What does a Commissioner do?
A commissioner is employed by a broadcaster or streaming platform and they’re responsible for deciding which TV shows get produced. Most commissioners focus on a particular genre – drama, factual, entertainment or current affairs are a few examples. Plus commissioners are often supported by Commissioning Executives or Assistants that take on some of the day-to-day admin running of the department.
Production companies’ development teams and Executive Producers will pitch their ideas to commissioners, who will decide whether to run with a project. A commissioner can recommend changes to the script to the development team before greenlighting the project. Sometimes, commissioners will issue an invitation to pitch to the industry, asking for ideas related to particular sub-genres such as period dramas – this is typically done when the broadcaster has a shortage of new programmes.
While a commissioner isn’t involved on a daily basis with a show’s production, they’ll participate in regular production meetings to ensure the show is progressing according to the schedule and budget. They’ll also be involved when choosing acting talent.
Commissioners will have a large slate of programmes they’ve given the go ahead and allocated budgets to. Therefore, all these responsibilities are often multiplied across each show.
What skills does a Commissioner need?
Creativity: Much like the development teams at production companies, a commissioner should have a good eye for a great show and understand what audiences want – both now and in the future.
Organisation: A commissioner often has multiple production meetings and pitches every week, so they need to be on top of their diary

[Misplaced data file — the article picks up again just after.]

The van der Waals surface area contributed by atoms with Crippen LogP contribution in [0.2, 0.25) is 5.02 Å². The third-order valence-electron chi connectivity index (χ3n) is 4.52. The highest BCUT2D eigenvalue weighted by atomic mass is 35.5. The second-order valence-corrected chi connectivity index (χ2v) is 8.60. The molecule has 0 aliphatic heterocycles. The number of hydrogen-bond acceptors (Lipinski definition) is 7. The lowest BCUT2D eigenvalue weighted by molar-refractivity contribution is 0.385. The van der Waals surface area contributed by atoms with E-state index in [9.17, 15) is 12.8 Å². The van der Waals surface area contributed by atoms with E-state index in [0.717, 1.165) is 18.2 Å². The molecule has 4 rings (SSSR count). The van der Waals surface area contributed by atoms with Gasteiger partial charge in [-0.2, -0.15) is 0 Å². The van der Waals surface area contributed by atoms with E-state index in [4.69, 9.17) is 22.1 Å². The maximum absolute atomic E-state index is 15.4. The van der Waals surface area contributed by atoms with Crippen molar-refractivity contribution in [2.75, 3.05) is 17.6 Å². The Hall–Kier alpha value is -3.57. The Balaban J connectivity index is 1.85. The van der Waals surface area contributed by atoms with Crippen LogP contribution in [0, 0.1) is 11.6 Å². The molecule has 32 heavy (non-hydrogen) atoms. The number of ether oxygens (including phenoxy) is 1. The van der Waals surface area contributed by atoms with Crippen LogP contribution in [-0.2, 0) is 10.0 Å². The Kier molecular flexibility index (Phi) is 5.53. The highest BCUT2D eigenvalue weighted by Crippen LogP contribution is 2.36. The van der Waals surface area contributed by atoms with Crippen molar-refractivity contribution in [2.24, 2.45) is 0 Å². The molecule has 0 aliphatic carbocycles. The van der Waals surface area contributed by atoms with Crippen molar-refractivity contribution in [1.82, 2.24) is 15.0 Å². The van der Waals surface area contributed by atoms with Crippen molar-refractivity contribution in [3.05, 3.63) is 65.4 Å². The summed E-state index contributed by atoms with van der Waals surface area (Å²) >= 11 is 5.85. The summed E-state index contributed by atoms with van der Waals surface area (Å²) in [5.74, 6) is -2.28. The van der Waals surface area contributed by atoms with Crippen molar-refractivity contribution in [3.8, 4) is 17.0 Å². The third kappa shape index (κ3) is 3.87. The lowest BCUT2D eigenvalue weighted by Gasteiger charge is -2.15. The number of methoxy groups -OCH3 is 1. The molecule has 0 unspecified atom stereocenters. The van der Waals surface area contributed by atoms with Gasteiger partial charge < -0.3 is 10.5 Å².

Understanding of Rights & Budgets: The world of TV rights can be confusing, but they need to have a solid understanding of rights and the production process. Commissioners are also responsible for large budgets (excess of tens of millions), so they need to allocate that budget across multiple productions.
Who does the Commissioner work with?
Commissioners work with both production companies and their own colleagues in the broadcaster or streaming platform. On the production company side, they’ll often communicate with the Executive Producer, getting updates on the show’s progress and how the budget is looking. They may discuss changes to the script with the development team before greenlighting the project, plus they’ll often be involved in discussions with the key decision makers choosing the acting and creative talent for a show.
Within their organisation, a commissioner will work with a Channel Controller and scheduling team to ensure every show is given the best opportunity to maximise its viewing audiences – a top-end drama is shown on a Sunday evening rather than a Friday as there’s larger audiences at the end of the weekend. They’ll also work with the marketing teams to build anticipation for a show’s release.
How to become a Commissioner?
As commissioners decide which shows to put into production and how to allocate funding to different shows, they are at the top of the industry. Many commissioners join a broadcaster from a production company having gained plenty of experience in development and production.
However, commissioners are supported by a small team of genre assistants and executives, who share the same development skills as their counterparts at production companies. It’s certainly possible to climb the ranks within commissioning teams.
How much does a Commissioner earn?
The earning potential for those in a broadcaster’s commissioning team will vary based on their role, genre and seniority. However, our data indicates Commissioning Assistants can expect between £40,000 and £70,000. The next step up is a Commissioning Executive, who can expect £70,000 to £100,000. Finally, the lead Commissioner Editor, specialised in a particular genre can command a salary above £120,000 with no upper limit.
As commissioners climb the ladder, their earning potential can rapidly increase at the senior end. If they make the move to adopting a broader content role – including channel schedule management – then the sky is the limit. Chief Content Officers at the major UK broadcasters are paid hundreds of thousands of pounds every year to oversee the content we watch.